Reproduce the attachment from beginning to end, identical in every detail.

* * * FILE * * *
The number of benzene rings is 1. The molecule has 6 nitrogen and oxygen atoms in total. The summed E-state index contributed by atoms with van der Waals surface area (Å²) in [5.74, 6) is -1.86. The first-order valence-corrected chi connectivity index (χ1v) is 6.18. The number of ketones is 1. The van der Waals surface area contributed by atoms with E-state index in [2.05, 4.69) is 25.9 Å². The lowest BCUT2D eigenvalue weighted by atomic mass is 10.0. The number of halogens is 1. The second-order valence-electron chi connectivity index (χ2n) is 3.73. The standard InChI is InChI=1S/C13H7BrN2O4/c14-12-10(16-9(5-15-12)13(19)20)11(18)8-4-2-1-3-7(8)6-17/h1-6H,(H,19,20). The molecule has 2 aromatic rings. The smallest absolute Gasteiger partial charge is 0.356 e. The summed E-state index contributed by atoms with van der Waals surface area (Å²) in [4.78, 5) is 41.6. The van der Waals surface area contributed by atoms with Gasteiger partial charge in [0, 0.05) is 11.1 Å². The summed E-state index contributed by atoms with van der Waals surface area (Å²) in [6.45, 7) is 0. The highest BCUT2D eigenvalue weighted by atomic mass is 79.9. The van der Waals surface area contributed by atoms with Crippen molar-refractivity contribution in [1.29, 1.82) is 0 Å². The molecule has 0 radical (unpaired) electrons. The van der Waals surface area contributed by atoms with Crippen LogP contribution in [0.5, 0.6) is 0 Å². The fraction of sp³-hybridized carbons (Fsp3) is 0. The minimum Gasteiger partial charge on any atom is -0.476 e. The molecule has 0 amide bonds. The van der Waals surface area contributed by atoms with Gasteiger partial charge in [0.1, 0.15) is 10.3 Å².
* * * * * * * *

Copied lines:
The number of benzene rings is 1. The molecule has 6 nitrogen and oxygen atoms in total. The summed E-state index contributed by atoms with van der Waals surface area (Å²) in [5.74, 6) is -1.86. The first-order valence-corrected chi connectivity index (χ1v) is 6.18. The number of ketones is 1. The van der Waals surface area contributed by atoms with E-state index in [2.05, 4.69) is 25.9 Å². The lowest BCUT2D eigenvalue weighted by atomic mass is 10.0. The number of halogens is 1. The second-order valence-electron chi connectivity index (χ2n) is 3.73. The standard InChI is InChI=1S/C13H7BrN2O4/c14-12-10(16-9(5-15-12)13(19)20)11(18)8-4-2-1-3-7(8)6-17/h1-6H,(H,19,20). The molecule has 2 aromatic rings. The smallest absolute Gasteiger partial charge is 0.356 e. The summed E-state index contributed by atoms with van der Waals surface area (Å²) in [4.78, 5) is 41.6. The van der Waals surface area contributed by atoms with Gasteiger partial charge in [0, 0.05) is 11.1 Å². The summed E-state index contributed by atoms with van der Waals surface area (Å²) in [6.45, 7) is 0. The highest BCUT2D eigenvalue weighted by atomic mass is 79.9. The van der Waals surface area contributed by atoms with Crippen molar-refractivity contribution in [1.29, 1.82) is 0 Å². The molecule has 0 radical (unpaired) electrons. The van der Waals surface area contributed by atoms with Crippen LogP contribution in [0.5, 0.6) is 0 Å². The fraction of sp³-hybridized carbons (Fsp3) is 0. The minimum Gasteiger partial charge on any atom is -0.476 e. The molecule has 0 amide bonds. The van der Waals surface area contributed by atoms with Gasteiger partial charge in [0.1, 0.15) is 10.3 Å².